New alcohol and drug strategy aims to prevent and reduce harm caused by substance abuse
Pictured at the launch are (l-r) Health Minister Robin Swann; Sonya Johnston, Acting Addiction Services Manager; Lynsey Graham, Service User and Roisin Coulter, Chief Executive for South Eastern Health and Social Care Trust.
Health Minister Robin Swann has announced the launch of Northern Ireland’s new alcohol and drug strategy.
Speaking during a visit to the Recovery Garden in Ards Community Hospital, the Minister said:
“The aim of this new strategy is to prevent and reduce the harm related to substance use in Northern Ireland. The strategy has been co-produced by my Department, working in partnership with key stakeholders, both inside and outside government, including service users and their families. I would like to thank all those who have helped us to get this strategy finalised. The fact that my Department has pushed forward with this work in the middle of the COVID pandemic is a reflection of the importance we place on tackling the harms around substance use.
“We are continually reminded of the suffering and tragedy that alcohol and other drugs cause to individuals, families, and communities across Northern Ireland. The cost of alcohol related harm alone is estimated to be as much as £900 million every year. Add in the cost of the harms from other drugs and the figure is well over £1bn annually.”
Minister Swann went on to highlight that cross departmental working was essential to reducing the harm related to alcohol and drug use:
“The harms arising from, substance use are not something that can be tackled by the Department of Health alone. They are multi-faceted problems that exist across the whole of our society – poverty and deprivation; homelessness; employment and economic development; mental health and trauma; paramilitarism, community relations and justice; educational attainment, inequalities; and the legacy of the past. Tackling these societal issues will require the whole Executive to operate collectively.”
The new 10 year Substance Use Strategy “Preventing Harm & Empowering Recovery: A Strategic Framework to Tackle the Harm from Substance Use” will become fully operational today.
In supporting the launch of the strategy, the Chief Medical Officer, Professor Sir Michael McBride said:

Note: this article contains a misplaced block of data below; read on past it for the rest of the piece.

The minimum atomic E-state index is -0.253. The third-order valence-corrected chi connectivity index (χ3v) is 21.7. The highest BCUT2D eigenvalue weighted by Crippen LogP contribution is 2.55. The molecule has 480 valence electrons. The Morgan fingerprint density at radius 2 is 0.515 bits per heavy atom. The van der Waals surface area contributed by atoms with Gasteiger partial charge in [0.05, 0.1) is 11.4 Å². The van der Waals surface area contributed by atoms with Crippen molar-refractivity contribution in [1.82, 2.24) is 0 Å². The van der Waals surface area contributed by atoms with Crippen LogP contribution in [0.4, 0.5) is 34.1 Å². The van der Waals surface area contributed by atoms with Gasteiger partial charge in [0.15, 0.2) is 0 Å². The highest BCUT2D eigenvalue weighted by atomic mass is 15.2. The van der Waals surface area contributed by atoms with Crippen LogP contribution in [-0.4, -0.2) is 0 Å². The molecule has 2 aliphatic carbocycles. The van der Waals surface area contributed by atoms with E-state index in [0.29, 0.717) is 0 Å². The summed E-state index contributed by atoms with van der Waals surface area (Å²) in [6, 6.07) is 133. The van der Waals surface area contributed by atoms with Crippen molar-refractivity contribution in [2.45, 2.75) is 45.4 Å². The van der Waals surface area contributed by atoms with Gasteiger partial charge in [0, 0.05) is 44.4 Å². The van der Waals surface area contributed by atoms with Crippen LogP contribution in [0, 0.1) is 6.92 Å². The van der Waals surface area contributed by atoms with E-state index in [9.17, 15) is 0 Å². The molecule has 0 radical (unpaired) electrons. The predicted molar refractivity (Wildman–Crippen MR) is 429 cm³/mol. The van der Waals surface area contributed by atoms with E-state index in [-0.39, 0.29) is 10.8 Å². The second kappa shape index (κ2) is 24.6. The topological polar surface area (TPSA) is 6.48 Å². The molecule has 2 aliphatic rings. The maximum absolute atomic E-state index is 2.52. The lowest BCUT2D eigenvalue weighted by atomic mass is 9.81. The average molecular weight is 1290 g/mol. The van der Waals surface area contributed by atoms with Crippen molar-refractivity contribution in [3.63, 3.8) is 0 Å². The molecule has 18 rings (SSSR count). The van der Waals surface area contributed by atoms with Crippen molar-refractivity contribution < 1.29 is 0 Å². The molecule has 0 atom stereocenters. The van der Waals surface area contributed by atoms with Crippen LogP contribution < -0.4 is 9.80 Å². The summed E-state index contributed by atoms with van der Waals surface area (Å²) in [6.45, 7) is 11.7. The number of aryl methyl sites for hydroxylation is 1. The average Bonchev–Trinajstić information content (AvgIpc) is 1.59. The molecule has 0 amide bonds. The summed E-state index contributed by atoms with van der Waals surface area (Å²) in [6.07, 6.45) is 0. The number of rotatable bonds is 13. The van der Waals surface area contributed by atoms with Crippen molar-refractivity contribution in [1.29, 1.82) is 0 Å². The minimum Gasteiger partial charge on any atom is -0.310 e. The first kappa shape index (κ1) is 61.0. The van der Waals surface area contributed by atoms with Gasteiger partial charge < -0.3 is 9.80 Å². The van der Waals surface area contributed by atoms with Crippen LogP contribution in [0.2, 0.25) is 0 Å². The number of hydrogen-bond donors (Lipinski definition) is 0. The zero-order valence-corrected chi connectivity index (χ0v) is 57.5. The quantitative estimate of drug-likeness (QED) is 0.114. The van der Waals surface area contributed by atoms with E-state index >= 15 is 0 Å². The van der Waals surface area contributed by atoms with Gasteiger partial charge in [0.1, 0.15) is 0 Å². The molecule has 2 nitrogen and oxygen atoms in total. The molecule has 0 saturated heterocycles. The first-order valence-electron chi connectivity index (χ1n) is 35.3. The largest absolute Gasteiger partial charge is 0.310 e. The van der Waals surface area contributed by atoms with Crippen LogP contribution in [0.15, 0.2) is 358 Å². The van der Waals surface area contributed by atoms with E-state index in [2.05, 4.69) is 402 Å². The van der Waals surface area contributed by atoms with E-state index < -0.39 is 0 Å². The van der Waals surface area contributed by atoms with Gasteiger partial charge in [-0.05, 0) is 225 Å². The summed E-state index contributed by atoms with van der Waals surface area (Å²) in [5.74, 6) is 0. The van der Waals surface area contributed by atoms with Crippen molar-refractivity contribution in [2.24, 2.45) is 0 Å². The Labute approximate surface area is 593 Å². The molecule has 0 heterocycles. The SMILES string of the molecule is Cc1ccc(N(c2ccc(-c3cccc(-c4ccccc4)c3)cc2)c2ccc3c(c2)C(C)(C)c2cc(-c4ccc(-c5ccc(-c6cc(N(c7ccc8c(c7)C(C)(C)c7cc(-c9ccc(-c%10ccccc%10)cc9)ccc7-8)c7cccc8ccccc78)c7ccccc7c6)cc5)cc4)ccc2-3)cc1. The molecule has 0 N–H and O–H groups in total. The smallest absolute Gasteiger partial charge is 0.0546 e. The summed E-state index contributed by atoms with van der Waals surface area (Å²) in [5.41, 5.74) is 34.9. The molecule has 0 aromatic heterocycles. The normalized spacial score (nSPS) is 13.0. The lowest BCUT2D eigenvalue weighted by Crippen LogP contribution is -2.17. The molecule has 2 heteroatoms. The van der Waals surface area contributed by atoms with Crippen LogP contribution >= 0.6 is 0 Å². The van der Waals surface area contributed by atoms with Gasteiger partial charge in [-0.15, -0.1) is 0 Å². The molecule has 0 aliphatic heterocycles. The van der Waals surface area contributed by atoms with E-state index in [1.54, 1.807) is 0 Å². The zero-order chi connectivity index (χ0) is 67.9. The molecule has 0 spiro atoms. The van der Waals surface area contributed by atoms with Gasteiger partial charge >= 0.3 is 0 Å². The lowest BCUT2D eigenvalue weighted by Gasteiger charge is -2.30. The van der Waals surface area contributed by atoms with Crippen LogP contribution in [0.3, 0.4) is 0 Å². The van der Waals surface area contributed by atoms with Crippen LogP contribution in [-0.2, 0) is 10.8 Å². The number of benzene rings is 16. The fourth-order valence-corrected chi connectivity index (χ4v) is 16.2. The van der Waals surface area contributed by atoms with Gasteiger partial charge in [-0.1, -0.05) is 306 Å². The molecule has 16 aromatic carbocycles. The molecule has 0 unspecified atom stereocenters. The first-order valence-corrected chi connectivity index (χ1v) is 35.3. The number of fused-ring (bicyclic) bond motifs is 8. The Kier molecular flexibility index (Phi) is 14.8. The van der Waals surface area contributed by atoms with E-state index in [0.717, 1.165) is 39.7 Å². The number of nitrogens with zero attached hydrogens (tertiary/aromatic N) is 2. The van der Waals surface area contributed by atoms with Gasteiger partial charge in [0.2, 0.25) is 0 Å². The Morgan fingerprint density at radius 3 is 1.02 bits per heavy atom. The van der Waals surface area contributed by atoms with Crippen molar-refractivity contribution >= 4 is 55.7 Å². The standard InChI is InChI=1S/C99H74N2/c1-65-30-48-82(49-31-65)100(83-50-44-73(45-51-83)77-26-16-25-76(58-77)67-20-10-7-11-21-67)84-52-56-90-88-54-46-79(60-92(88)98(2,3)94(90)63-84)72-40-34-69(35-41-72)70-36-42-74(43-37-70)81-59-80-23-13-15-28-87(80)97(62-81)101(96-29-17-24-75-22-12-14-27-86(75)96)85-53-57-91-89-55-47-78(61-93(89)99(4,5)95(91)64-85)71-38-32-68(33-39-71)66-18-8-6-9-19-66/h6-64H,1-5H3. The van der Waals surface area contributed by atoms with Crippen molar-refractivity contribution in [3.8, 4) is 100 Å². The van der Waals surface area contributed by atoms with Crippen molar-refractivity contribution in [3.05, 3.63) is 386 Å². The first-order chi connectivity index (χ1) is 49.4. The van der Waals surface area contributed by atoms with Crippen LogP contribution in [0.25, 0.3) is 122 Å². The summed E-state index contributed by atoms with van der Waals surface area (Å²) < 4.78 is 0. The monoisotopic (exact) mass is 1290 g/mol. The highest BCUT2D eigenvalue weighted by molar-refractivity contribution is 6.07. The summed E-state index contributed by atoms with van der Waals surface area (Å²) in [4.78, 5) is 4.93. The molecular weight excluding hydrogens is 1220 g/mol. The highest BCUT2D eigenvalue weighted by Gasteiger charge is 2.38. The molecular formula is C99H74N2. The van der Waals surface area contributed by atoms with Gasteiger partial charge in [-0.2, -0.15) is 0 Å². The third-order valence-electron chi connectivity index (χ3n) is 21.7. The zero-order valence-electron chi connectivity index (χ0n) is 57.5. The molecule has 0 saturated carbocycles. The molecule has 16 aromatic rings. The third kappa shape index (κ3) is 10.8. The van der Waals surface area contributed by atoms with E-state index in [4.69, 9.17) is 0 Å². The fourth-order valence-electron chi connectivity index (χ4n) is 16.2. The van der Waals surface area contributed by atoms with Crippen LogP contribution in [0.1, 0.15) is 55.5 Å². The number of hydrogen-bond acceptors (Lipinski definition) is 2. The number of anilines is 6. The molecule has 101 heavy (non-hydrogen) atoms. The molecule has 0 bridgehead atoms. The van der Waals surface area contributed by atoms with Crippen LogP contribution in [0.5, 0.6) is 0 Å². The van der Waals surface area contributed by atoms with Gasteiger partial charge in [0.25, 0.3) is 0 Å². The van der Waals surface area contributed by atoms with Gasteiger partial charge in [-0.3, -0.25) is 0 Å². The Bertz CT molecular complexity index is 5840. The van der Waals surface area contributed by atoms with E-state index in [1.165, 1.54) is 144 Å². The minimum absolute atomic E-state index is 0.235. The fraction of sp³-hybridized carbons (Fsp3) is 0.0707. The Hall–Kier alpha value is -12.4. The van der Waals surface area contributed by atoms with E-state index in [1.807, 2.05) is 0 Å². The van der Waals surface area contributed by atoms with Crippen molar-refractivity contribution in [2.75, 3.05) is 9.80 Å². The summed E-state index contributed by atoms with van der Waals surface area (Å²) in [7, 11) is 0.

“Over the past ten years, we have seen significant change in the patterns of use of alcohol and other drugs, including an increase in polydrug use, the continuing misuse of prescription medicines, and hazardous alcohol consumption among some groups. We must also consider the impact that COVID-19 has had on certain groups increasing their alcohol intake above safe levels. We must therefore be open to the need to explore new ways to tackle this societal crisis we are caught in. That is why, as well as the vital work of implementing this strategy, the Department will also now begin to take forward work on Minimum Unit Pricing for Alcohol with a view to having a full public consultation to determine whether this population health measure should be introduced in Northern Ireland.”
The new strategy is available on the DoH website at https://www.health-ni.gov.uk/publications/substance-use-strategy-2021-31
This strategy replaces the previous substance misuse strategy – the New Strategic Direction for Alcohol & Drugs Phase 2 (NSD Phase 2) – endorsed by the former NI Executive and launched in 2012. ‘New Decade, New Approach’ contains a commitment for the Executive to publish a successor strategy to NSD Phase 2.
A review of the previous Alcohol and Drugs Strategy was completed in 2019 and highlighted a number of positive outcomes:
the proportion of adults drinking above the recommended guidelines has reduced (from 26% in 2010/11 to 20% in 2017/18);
there was significant reductions in the proportion of young people who had ever drank alcohol (55% in 2007 to 32% in 2016);
the proportion of young people who had ever been drunk also fell (55% in 2007 to 45% in 2016); and
the percentage of adults who binge drink also reduced over the course of the strategy (38% in 2005 to 31% in 2013).
However the review also indicated that alcohol-related deaths continued to rise over the course of the strategy and alcohol-related admissions to hospital also increased from 9,573 in 2008/09 to 11,636 in 2016/17.
Work began to develop the new strategy in 2020 however with the emergence of COVID-19 this work was paused until the end of July. Since then the new strategy has been subject to a full public consultation and has been co-produced with the help of a wide range of stakeholders –government departments and agencies, health professionals, community and voluntary sector representatives; as well as service users and their families.
The recovery garden has been put together by the hospitals local volunteers, in particular their ladies group, who conceived, designed and prepared the garden themselves as a space for reflection and private conversations. These volunteers have all been utilising treatment services within the hospital and wished to give something back to the hospital and to help others patients undergoing the same difficulties they had been facing.